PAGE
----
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Recent coccoliths deposited in the Atlantic Ocean undergo selective dissolution in the calcium carbonate compensation realm, resulting in an increase in the relative proportion of solution-resistant placoliths in the assemblage. Solution of the coccoliths proceeds through gradual selective removal of ultra-structural elements in a sequence characteristic for each taxonomic group.
Selective dissolution of coccoliths permits recognition of 3 zones. (1) A basal dissolution zone about 500 m thick immediately overlies the calcium carbonate compensation depth. Sediments in this zone lack planktonic Foraminifera, have a low CaCO3 content, and contain a coccolith assemblage of low diversity composed of solution resistant species, chiefly placoliths. In the southern and equatorial Atlantic, these sediments are bathed by Antarctic bottom waters. (2) A middle zone in the region from 500 to 1,500 m above the calcium carbonate-compensation depth contains corroded and fragmental tests of planktonic Foraminifera and a coccolith assemblage, with abundant resistant species and some corroded, less resistant forms. (3) An upper dissolution zone extends from about 1,50 m above the calcium carbonate compensation depth to the calcium carbonate compensation saturation depth. Sediments contain normal planktonic foraminiferal assemblages and diverse, well- to moderately well-preserved coccoliths, with only a few species showing obvious signs of corrosion.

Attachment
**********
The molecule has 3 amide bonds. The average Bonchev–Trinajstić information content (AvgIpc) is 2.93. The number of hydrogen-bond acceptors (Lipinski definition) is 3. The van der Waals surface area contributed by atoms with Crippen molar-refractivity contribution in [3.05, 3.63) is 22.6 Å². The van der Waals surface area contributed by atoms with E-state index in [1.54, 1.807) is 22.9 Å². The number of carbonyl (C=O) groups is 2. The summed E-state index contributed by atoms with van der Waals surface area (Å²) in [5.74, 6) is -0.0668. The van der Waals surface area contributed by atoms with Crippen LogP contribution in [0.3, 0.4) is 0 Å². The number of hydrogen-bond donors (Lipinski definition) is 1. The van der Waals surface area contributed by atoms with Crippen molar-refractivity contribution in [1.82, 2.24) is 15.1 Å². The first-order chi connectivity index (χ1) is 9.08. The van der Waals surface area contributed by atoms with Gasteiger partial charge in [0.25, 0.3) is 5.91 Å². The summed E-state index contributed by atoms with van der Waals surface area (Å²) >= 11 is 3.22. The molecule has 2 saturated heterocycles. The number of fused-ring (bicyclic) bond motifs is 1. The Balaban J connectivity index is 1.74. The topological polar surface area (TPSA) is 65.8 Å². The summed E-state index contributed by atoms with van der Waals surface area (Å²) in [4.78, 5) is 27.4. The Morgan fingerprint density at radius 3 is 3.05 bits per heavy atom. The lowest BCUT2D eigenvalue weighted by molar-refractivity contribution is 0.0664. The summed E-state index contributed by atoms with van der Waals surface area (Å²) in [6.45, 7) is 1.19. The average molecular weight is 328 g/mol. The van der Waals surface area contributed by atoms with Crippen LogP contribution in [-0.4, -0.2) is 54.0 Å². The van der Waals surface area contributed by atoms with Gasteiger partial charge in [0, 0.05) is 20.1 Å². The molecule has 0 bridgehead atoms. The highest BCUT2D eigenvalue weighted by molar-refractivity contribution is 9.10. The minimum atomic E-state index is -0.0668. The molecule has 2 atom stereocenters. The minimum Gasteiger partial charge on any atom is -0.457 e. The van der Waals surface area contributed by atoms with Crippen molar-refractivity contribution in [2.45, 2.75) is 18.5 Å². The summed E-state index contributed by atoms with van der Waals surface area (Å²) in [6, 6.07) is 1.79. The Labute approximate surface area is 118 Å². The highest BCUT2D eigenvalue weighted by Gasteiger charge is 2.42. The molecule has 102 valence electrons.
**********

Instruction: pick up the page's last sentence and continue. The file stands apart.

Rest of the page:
Selective dissolution with depth removes tropical species, so that assemblages deposited at greater depths resemble living assemblages from higher latitudes.
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